East Texas actress talks about role in 'Bernie'
RUSK Kay Epperson didn't think she would get the part.
But, when she read about a casting call in Carthage, her husband persuaded her to audition.
"I brought a 5-by-7 picture and got in line. I knew nothing about the story at all. I just got bits and pieces from talking with others," the 70-year-old Rusk native said.
The movie was "Bernie," a story about the 1996 murder of 81-year-old millionaire Marjorie Nugent in Carthage by local mortician Bernhardt "Bernie" Tiede. Nugent's body was found in a freezer, and Tiede was sentenced to life in prison for the crime.
Epperson was told she would get a phone call if her audition sparked interest. That call came the next day, and she was cast as one of the gossips.
"I got a call, and they said ‘We love your voice,' and I said ‘Honey, it's for sale,' " she said before showing off her scrapbook of "Bernie" mementoes at her home in Rusk.
The former hairdresser didn't know who was in the film, but she soon found herself in Bastrop working on a project starring Jack Black as Bernie Tiede, Shirley MacLaine as the widowed Nugent, and Matthew McConaughey as the local district attorney. Filming occurred in fall 2010 in Bastrop, Carthage, Smithville, Georgetown, Lockhart and Austin.
Epperson said she first caught the acting bug when she joined the Cherokee Civic Theatre in the late 1960s or early 1970s.
She started out cleaning the restrooms and doing other things, but she eventually landed a role as Ouiser Boudreaux in "Steel Magnolias," a role she had a chance to tell MacLaine about.
"She was sitting outside the church one day with a Nook, and I figured out she was learning her lines, and I said ‘I know I'm not supposed to bother you, but I wanted you to know I played Ouiser, (and) she looked up and said ‘Did you do us proud?' I said ‘Honey, I promise you I did you proud.'"
However, movie acting was a different experience for Epperson.
She said the process was longer and harder than she thought.
"When you see it on the screen, you're relaxed and you're watching it and you think, ‘Oh, my gosh. That's wonderful.' You have no idea the crew, the set, the makeup, what they go through to get there, so it's five times the work," she said.
The courtroom scene, which shows Epperson's rings, was shot in the third week or so and was the first time all the cast was together. The scene took two or three days, Epperson said, but the movie only shows bits and pieces.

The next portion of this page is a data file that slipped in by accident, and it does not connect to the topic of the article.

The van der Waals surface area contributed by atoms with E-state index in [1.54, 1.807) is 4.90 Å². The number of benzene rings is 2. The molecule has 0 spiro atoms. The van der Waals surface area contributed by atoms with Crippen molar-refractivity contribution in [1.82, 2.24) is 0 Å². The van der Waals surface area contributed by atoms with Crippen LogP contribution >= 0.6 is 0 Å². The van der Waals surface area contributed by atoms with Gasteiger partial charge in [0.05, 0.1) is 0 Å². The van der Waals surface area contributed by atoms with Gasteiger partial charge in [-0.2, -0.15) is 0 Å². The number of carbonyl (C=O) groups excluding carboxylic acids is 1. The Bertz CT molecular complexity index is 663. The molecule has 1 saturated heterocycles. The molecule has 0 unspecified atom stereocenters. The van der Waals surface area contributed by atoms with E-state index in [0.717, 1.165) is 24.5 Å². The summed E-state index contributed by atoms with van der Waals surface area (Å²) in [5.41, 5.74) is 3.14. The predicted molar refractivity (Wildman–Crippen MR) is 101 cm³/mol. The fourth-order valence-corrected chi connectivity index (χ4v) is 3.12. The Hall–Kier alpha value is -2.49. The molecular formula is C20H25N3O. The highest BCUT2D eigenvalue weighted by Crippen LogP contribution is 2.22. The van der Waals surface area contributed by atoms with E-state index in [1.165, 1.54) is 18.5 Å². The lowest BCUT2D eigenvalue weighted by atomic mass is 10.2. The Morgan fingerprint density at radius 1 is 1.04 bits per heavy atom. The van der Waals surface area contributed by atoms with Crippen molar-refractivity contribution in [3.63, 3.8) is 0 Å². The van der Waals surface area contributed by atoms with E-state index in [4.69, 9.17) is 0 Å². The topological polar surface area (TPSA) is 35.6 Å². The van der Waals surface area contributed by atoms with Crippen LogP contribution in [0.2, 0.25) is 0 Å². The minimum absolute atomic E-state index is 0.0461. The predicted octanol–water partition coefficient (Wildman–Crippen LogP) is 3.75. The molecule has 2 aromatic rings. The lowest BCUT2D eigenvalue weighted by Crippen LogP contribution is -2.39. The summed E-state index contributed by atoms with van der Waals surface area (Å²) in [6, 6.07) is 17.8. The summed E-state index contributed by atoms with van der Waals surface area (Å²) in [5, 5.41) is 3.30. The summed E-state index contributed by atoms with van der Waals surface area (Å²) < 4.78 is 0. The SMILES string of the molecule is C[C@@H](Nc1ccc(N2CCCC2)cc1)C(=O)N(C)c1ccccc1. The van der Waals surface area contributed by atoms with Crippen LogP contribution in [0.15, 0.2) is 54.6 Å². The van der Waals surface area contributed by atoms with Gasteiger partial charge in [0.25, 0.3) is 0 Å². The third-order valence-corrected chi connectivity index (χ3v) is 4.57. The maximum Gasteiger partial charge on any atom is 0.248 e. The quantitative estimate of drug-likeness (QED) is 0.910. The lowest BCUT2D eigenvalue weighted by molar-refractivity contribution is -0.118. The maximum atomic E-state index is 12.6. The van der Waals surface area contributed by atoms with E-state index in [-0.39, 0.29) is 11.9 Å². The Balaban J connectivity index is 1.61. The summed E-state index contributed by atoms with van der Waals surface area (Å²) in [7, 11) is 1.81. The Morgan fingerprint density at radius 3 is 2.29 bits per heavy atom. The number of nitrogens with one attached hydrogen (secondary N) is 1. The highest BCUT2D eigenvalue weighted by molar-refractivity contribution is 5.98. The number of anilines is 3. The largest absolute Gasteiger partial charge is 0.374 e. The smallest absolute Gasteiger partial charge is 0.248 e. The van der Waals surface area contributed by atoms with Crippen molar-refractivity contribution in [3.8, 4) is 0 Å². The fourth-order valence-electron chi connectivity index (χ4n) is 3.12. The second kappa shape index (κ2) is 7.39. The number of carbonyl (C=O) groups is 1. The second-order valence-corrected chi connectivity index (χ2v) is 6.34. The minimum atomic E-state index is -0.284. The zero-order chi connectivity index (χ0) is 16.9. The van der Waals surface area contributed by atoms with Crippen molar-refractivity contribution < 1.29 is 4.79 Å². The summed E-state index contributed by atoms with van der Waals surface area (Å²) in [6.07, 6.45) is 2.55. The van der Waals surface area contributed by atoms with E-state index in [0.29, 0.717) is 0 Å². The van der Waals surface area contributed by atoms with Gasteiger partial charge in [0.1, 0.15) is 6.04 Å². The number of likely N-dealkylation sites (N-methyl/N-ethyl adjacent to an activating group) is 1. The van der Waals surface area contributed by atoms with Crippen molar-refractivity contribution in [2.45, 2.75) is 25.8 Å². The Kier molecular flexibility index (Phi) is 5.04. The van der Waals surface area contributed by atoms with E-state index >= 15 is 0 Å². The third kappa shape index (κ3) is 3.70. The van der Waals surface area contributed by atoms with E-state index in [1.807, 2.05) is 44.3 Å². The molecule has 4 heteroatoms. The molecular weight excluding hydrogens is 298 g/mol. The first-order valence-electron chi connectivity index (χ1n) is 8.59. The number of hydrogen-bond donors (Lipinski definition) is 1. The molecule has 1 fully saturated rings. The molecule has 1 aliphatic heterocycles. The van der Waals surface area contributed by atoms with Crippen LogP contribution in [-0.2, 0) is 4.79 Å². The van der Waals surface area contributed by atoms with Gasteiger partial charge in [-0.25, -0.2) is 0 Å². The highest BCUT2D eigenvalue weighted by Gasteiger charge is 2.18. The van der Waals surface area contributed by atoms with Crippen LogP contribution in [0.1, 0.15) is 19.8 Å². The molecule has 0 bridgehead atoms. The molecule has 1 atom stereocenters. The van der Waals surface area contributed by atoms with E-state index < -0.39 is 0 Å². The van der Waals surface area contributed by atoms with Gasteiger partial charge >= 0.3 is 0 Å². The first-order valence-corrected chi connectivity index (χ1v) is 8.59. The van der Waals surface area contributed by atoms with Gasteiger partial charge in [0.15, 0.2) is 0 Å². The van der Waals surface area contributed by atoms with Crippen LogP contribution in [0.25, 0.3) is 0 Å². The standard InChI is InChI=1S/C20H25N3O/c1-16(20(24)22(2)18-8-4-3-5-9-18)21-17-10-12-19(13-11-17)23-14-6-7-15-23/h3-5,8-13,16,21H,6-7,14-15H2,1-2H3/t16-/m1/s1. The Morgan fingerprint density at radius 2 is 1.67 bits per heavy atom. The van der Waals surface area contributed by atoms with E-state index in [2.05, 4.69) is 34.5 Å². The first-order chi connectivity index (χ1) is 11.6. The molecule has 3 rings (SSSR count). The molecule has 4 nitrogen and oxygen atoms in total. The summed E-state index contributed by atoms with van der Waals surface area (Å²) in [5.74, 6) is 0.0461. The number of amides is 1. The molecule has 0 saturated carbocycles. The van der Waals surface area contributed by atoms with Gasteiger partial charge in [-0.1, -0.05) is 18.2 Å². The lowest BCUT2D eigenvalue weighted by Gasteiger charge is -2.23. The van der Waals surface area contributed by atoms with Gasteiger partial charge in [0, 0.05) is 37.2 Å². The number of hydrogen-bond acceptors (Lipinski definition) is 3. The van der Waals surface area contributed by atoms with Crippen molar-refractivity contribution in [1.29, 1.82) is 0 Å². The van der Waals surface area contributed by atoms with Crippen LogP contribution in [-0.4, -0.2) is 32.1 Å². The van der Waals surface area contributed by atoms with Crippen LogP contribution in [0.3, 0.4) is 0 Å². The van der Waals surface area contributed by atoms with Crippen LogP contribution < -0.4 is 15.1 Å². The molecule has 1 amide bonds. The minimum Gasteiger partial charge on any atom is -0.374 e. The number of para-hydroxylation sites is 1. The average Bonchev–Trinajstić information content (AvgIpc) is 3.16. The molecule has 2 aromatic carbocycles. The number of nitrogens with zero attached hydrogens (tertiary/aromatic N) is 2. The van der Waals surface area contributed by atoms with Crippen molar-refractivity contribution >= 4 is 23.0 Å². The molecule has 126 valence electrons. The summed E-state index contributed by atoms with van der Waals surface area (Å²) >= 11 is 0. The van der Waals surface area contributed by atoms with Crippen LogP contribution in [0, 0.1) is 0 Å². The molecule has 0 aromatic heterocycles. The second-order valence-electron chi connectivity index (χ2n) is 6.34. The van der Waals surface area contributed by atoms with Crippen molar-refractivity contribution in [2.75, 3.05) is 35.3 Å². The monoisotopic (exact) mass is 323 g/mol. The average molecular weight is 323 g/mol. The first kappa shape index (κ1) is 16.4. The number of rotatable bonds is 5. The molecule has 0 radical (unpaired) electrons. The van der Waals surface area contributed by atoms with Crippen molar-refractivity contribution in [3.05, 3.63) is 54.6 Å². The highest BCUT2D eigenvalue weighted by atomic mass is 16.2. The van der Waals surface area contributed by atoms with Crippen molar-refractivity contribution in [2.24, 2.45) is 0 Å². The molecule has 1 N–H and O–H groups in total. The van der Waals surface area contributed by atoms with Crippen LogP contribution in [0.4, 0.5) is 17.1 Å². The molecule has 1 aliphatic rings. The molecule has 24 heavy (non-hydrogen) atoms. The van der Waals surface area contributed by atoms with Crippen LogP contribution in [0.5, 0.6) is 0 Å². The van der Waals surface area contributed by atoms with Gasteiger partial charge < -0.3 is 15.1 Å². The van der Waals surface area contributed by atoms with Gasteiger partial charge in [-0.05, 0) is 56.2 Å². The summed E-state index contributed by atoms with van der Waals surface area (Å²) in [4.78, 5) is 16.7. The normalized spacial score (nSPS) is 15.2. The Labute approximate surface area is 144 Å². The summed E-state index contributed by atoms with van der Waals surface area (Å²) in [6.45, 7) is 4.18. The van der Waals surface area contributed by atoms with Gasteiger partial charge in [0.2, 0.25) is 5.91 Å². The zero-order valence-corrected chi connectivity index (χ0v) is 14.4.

McConaughey "was as handsome and skinny and polite and everything (as he appears). Of course, the first time I looked at Jack (Black), he looked like he was in character. He always looked like the funeral director," she said.
The actress also recalled a benefit for the Bastrop Fire Department and sitting in MacLaine's chair at the Bastrop Cemetery. A co-producer said MacLaine wouldn't be there at that time, so she sat in the chair and began to hear an animal sound.
"I looked behind me and in cages they had white humming doves," she said. "In the movie, they come up and circle the casket. It was the most moving thing I've seen in my life, and I said (to the co-producer), ‘This is why I was in here today. I want these doves at my funeral.'"
Crews also did some filming at Nugent's old house, where the yard is done and somebody still comes to clean.
With director Richard Linklater, Epperson said he "basically lets you find your own character."
The movie has drawn mixed feelings among Carthage residents.
Epperson said some were pleased with "Bernie" while others weren't so happy with the dark comedy.
Linklater "was wanting to do a premiere in Carthage, but there are still some people who don't want (it)," she said. "I think some of the ministers were saying they were making fun of an old lady being murdered. ... But where were they when she was in a freezer for nine months?"
She said the more she learned about the film and the real-life people, the more she understood why Nugent left everything she had to Tiede.
Carthage resident Reba Tarjick, who also was in the movie, said that Tiede was beloved in the community, and people were shocked at his arrest.
"I told (my husband at the time), ‘Can you believe that?' He was like an angel. He had done everything for people in Carthage," she said.
And although some residents at her church refuse to see the movie, she said she sees nothing wrong with it.
"It's a true story. I think it's hilarious. It's a funny movie," she said.
As far as the future of her career, she has joined the Screen Actors Guild and was told she needed a representative and publicist.
She even got a few encouraging words from McConaughey.
"He said, ‘Well, she's got a voice like (cook) Paula Deen, and if she wants to work, she can work after this movie comes out. She's gonna be good,'" Epperson said.
Her advice for other actors?
"Follow your dreams, honey. If somebody has an inkling, follow your dreams. Go for it. It doesn't matter how crazy it is," she said.